There are people who think that forgiveness means that one stop from hating a person who given offense. They would accept an apology but would not forget the offense committed. The memory of the offense is allowed to remain at the back of one's head like a mine that one has buried in a field and forgotten there. Sooner or later, one will step on that mine and detonate it. The memory of an offense can be buried so deep that one would think it is no longer there. When it is aroused however (by a similar incident or by the same person) it can still cause quite a bit of turmoil. How many people are there who go through life seething with an anger whose cause they can no longer remember, or even recognize?

When was the last time you forgave from the heart?

Stop hating, ... forget the reason for the hatred. "Forgive and forget," they say. But this isn't forgiveness yet. Until one allows compassion to be a part of it, then one's act of forgiveness is incomplete. Compassion in the Gospels moves one to do something good for the other. Remember the parable of the Good Samaritan? It was compassion that differentiated the Samaritan from the priest and the Levite who also saw the suffering man by the roadside. It is compassion too that made the king in the parable write off the large debt owed to him thereby allowing his debtor a new lease on life, so to speak. Unless one's forgiveness actually moves one to also do something good for the person forgiven, then the forgiveness one offers is like a cold handshake -- it will not warm the hearts of those who receive it.

Seven times seventy-seven is five hundred and thirty-nine times. With the figure, it becomes highly impractical to remember how many times one forgives one particular person. What the Lord is saying is "as your brother does not count how many times he wrongs you, so too, do not count how many times you forgive him."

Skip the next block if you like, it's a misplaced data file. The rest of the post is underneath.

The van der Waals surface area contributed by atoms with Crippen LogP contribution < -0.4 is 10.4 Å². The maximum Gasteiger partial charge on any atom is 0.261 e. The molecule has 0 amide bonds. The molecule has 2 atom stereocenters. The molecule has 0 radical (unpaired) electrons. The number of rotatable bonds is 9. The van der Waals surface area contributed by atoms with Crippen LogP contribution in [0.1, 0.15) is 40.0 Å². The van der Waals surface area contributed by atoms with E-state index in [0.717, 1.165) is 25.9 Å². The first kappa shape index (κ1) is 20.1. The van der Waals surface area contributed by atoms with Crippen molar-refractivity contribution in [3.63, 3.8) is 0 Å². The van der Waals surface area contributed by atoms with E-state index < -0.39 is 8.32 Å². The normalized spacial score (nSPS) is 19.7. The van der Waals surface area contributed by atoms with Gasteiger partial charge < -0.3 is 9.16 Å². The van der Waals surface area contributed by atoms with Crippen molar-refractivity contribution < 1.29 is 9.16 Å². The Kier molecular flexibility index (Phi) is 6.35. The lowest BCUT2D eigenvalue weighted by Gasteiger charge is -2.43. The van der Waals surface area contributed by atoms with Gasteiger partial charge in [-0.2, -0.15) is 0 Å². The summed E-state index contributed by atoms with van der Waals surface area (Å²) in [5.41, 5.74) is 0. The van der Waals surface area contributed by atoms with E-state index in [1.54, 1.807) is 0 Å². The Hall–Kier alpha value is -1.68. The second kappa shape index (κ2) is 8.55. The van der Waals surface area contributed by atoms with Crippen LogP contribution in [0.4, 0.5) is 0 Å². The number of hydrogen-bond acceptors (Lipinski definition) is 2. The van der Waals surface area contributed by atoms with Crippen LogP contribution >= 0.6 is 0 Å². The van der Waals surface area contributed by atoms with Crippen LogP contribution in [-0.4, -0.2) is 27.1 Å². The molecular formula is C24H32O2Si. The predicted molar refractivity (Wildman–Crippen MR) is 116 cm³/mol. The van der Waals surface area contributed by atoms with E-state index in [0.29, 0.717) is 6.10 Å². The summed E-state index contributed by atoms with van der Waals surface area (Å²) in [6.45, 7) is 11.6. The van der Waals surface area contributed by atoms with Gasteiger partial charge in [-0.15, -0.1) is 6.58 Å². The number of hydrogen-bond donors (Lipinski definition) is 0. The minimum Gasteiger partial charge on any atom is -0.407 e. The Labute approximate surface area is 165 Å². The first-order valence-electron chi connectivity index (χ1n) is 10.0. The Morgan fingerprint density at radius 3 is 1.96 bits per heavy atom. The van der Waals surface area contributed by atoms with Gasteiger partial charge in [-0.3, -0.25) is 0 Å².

The "talanton" and the "denarii" that are contrasted in the parable as the respective amounts owed by the man to the king on the one hand, and that owed by a fellow servant represent huge disproportionate amounts. The Filipino version I am using actually translates those words in terms of PHP 10,000,000.00 as opposed to PHP 500.00.

Posted by bible student at 2:04 PM
Edited on: Wednesday, September 14, 2005 2:22 PM
Categories: Liturgy, New Testament

Thursday, September 08, 2005

Col. 3:1-11 Life Between Christ's Glorification and His Return In Glory

Col. 3:1-11 is the first part of Paul's theological introduction to the practical guidelines section of his letter to the Colossians (3:18-4:9). The second part is in 3:12-17. That these sections dwell on the life of the baptized between the time of Christ's glorification and his coming again in glory is suggested in the lines "you have been raised with Christ"(v. 1)... and "you also will appear with him in glory" (v. 4). Taking these two moments as reference points for the Christian life, how is the Christian to live?

(1b)Seek the things that are above, where Christ is seated at the right hand of God